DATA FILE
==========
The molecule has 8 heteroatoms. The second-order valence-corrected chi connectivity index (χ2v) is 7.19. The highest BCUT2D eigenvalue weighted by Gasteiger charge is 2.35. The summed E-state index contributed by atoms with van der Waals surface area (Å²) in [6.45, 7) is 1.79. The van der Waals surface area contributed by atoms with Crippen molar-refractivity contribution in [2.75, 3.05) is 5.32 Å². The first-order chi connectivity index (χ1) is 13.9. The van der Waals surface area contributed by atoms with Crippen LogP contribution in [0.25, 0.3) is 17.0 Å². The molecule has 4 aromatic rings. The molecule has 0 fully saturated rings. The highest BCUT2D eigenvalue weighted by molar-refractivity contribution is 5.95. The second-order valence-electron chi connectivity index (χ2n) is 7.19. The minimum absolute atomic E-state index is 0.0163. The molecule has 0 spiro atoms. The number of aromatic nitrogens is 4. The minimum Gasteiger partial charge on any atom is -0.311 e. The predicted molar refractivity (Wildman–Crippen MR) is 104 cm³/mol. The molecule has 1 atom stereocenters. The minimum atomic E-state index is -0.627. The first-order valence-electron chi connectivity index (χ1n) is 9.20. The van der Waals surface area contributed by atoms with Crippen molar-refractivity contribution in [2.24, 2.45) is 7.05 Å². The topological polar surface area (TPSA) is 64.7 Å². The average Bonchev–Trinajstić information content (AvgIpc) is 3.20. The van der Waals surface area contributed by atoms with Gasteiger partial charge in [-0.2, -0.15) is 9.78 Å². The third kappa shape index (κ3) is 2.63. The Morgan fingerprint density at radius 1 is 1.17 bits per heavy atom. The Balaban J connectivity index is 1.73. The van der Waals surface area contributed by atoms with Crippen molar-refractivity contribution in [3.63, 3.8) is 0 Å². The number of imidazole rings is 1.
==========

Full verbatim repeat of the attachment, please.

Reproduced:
The molecule has 8 heteroatoms. The second-order valence-corrected chi connectivity index (χ2v) is 7.19. The highest BCUT2D eigenvalue weighted by Gasteiger charge is 2.35. The summed E-state index contributed by atoms with van der Waals surface area (Å²) in [6.45, 7) is 1.79. The van der Waals surface area contributed by atoms with Crippen molar-refractivity contribution in [2.75, 3.05) is 5.32 Å². The first-order chi connectivity index (χ1) is 13.9. The van der Waals surface area contributed by atoms with Crippen LogP contribution in [0.25, 0.3) is 17.0 Å². The molecule has 4 aromatic rings. The molecule has 0 fully saturated rings. The highest BCUT2D eigenvalue weighted by molar-refractivity contribution is 5.95. The second-order valence-electron chi connectivity index (χ2n) is 7.19. The minimum absolute atomic E-state index is 0.0163. The molecule has 0 spiro atoms. The number of aromatic nitrogens is 4. The minimum Gasteiger partial charge on any atom is -0.311 e. The predicted molar refractivity (Wildman–Crippen MR) is 104 cm³/mol. The molecule has 1 atom stereocenters. The minimum atomic E-state index is -0.627. The first-order valence-electron chi connectivity index (χ1n) is 9.20. The van der Waals surface area contributed by atoms with Crippen molar-refractivity contribution in [2.24, 2.45) is 7.05 Å². The topological polar surface area (TPSA) is 64.7 Å². The average Bonchev–Trinajstić information content (AvgIpc) is 3.20. The van der Waals surface area contributed by atoms with Gasteiger partial charge in [-0.2, -0.15) is 9.78 Å². The third kappa shape index (κ3) is 2.63. The Morgan fingerprint density at radius 1 is 1.17 bits per heavy atom. The Balaban J connectivity index is 1.73. The van der Waals surface area contributed by atoms with Crippen molar-refractivity contribution in [3.63, 3.8) is 0 Å². The number of imidazole rings is 1.